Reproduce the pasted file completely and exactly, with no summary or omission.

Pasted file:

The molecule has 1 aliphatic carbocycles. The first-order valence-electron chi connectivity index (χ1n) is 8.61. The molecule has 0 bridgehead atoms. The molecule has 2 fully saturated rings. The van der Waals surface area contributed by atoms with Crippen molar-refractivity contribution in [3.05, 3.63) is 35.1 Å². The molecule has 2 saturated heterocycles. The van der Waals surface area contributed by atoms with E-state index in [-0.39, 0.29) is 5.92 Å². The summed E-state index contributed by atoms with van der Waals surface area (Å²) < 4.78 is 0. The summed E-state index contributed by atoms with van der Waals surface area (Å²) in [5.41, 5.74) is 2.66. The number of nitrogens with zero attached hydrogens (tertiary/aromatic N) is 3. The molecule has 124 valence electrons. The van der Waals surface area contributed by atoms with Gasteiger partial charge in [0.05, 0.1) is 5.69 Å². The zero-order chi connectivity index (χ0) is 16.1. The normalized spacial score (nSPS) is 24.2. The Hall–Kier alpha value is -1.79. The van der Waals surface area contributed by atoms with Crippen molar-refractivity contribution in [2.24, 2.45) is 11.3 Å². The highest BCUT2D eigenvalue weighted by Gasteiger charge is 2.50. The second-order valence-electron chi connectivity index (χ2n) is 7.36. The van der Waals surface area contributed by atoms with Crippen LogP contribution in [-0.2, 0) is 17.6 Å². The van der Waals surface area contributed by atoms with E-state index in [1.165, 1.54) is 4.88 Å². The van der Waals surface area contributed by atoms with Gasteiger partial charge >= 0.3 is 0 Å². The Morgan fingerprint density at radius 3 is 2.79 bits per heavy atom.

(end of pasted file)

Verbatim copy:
The molecule has 1 aliphatic carbocycles. The first-order valence-electron chi connectivity index (χ1n) is 8.61. The molecule has 0 bridgehead atoms. The molecule has 2 fully saturated rings. The van der Waals surface area contributed by atoms with Crippen molar-refractivity contribution in [3.05, 3.63) is 35.1 Å². The molecule has 2 saturated heterocycles. The van der Waals surface area contributed by atoms with E-state index in [-0.39, 0.29) is 5.92 Å². The summed E-state index contributed by atoms with van der Waals surface area (Å²) < 4.78 is 0. The summed E-state index contributed by atoms with van der Waals surface area (Å²) in [5.41, 5.74) is 2.66. The number of nitrogens with zero attached hydrogens (tertiary/aromatic N) is 3. The molecule has 124 valence electrons. The van der Waals surface area contributed by atoms with Gasteiger partial charge in [0.05, 0.1) is 5.69 Å². The zero-order chi connectivity index (χ0) is 16.1. The normalized spacial score (nSPS) is 24.2. The Hall–Kier alpha value is -1.79. The van der Waals surface area contributed by atoms with Crippen molar-refractivity contribution in [2.24, 2.45) is 11.3 Å². The highest BCUT2D eigenvalue weighted by Gasteiger charge is 2.50. The second-order valence-electron chi connectivity index (χ2n) is 7.36. The van der Waals surface area contributed by atoms with Crippen LogP contribution in [-0.2, 0) is 17.6 Å². The van der Waals surface area contributed by atoms with E-state index in [1.165, 1.54) is 4.88 Å². The van der Waals surface area contributed by atoms with Gasteiger partial charge >= 0.3 is 0 Å². The Morgan fingerprint density at radius 3 is 2.79 bits per heavy atom.